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A product liability lawsuit filed by a North Dakota man alleges that there are serious design problems with an Ethicon surgical mesh product, which caused severe and life-threatening health complications after it was used during an umbilical hernia repair, ultimately resulting in the need for revision surgery to remove the defective patch from his body.
The complaint (PDF) was filed this month by Ronald P. Keller in the U.S. District Court for the District of North Dakota, indicating that Physiomesh Flexible Composite Mesh manufactured and sold by Johnson & Johnson and it’s Ethicon subsidiary was not reasonably safe for use in hernia repair.
Keller underwent laparoscopic surgery for an umbilical hernia repair in November 2010, at which time the Ethicon Physiomesh surgical mesh was implanted in his body. Following the procedure, he indicates that his condition became steadily worse, resulting in hospitalization for a small bowel obstruction in May 2011.
As a result of that complication, Keller required additional surgery, at which time the doctor noted a “massive amount” of adhesions, and had to remove a portion of Keller’s small intestine in an attempt to relieve the bowel obstruction.
Unfortunately, the surgery did not resolve Keller’s problems, as he indicates that he continued to experience severe pain and other complications. In September 2014, a CT scan revealed adhesions to the Ethicon surgical mesh in his lower abdomen, requiring an exploratory laparotomy.
In September 2015, Keller indicates he was again hospitalized due to problems with the Ethicon Physiomesh, which had to be removed during a lengthy procedure where areas of the surgical mesh that had adhered to his small intestine had to be “meticulously cut off.” Keller then had to undergo an open incisional ventral hernia repair due to the complications.
“The Physiomesh implanted in Plaintiff Ronald Keller failed to reasonably perform as intended. The mesh caused serious injury and had to be surgically removed via invasive surgery, and necessitated additional invasive surgery to repair the hernia that the Physiomesh was initially implanted to treat,” the lawsuit states. “Plaintiff Ronald Keller’s severe adverse reaction, and the necessity for surgical removal of the Physiomesh, directly and proximately resulted from the defective and dangerous condition of the product and defective and inadequate warnings by Defendants J&J and Ethicon about the risks associated with the product, and the frequency, severity and duration of such risks.”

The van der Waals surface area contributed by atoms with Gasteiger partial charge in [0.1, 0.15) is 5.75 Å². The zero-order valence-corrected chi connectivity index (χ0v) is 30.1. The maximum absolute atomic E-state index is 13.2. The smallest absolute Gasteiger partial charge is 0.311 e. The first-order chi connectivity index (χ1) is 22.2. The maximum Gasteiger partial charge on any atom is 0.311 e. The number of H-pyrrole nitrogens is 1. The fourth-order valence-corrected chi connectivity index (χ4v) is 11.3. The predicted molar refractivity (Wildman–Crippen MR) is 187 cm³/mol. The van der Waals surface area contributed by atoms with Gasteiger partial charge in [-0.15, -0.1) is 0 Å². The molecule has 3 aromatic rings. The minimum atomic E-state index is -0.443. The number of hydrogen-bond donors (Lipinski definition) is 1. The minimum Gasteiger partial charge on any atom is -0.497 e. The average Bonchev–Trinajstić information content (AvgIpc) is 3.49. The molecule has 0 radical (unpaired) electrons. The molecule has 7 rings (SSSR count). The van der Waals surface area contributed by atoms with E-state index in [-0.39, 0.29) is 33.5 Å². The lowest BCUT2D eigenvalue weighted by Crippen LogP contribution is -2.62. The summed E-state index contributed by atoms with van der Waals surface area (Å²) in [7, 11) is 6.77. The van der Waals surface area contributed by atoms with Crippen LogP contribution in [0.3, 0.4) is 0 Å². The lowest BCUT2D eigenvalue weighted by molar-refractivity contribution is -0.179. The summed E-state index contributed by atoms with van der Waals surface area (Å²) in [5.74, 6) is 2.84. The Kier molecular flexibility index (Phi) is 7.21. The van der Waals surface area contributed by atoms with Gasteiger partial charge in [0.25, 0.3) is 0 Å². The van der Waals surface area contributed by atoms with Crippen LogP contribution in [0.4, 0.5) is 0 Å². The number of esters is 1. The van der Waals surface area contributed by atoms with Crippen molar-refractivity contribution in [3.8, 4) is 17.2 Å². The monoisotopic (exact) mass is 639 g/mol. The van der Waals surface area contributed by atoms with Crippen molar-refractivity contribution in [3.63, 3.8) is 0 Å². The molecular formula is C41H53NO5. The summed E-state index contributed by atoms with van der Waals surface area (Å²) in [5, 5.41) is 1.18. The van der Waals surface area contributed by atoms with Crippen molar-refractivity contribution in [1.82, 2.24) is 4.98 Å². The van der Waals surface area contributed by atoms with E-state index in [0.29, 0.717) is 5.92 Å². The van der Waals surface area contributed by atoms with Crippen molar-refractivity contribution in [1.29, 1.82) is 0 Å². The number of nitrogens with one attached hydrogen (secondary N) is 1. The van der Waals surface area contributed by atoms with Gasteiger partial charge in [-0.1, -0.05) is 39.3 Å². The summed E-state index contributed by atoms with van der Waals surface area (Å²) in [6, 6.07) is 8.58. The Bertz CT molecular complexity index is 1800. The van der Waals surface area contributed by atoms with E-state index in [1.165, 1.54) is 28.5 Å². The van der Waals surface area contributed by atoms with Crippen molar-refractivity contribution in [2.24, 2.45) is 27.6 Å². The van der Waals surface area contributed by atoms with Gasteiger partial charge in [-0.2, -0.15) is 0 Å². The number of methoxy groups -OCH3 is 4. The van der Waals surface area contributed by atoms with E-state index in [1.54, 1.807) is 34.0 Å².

The case joins a growing number of Ethicon Physiomesh lawsuits filed in recent months, each involving similar allegations on behalf of individuals who received the surgical mesh following a hernia repair in recent years.
The Ethicon Physiomesh was introduced in March 2010, but was recalled from the market last year amid a large number of reports involving complications with the hernia surgery mesh, often resulting in the need for risky and painful surgical procedures to remove the product after it became entangled with internal organs.
After failing to identify the cause of these hernia repair problems, the manufacturer decided to remove the product from the market worldwide in May 2016. The Ethicon hernia mesh recall was classified as a “market withdrawal” in the United States, but all hospitals were asked to return unused implants and the manufacturer does not intend to return the product to the market.
As hernia mesh lawyers continue to review and file a number of lawsuits for individuals nationwide who had the Ethicon surgical mesh implanted, a motion was filed last month with U.S. Judicial Panel on Multidistrict Litigation (JPML), seeking to transfer all Physiomesh cases to the Middle District of Florida for coordinated discovery pretrial proceedings. The panel is expected to consider oral arguments on the motion during an upcoming hearing session scheduled for May 25, in San Antonio, Texas.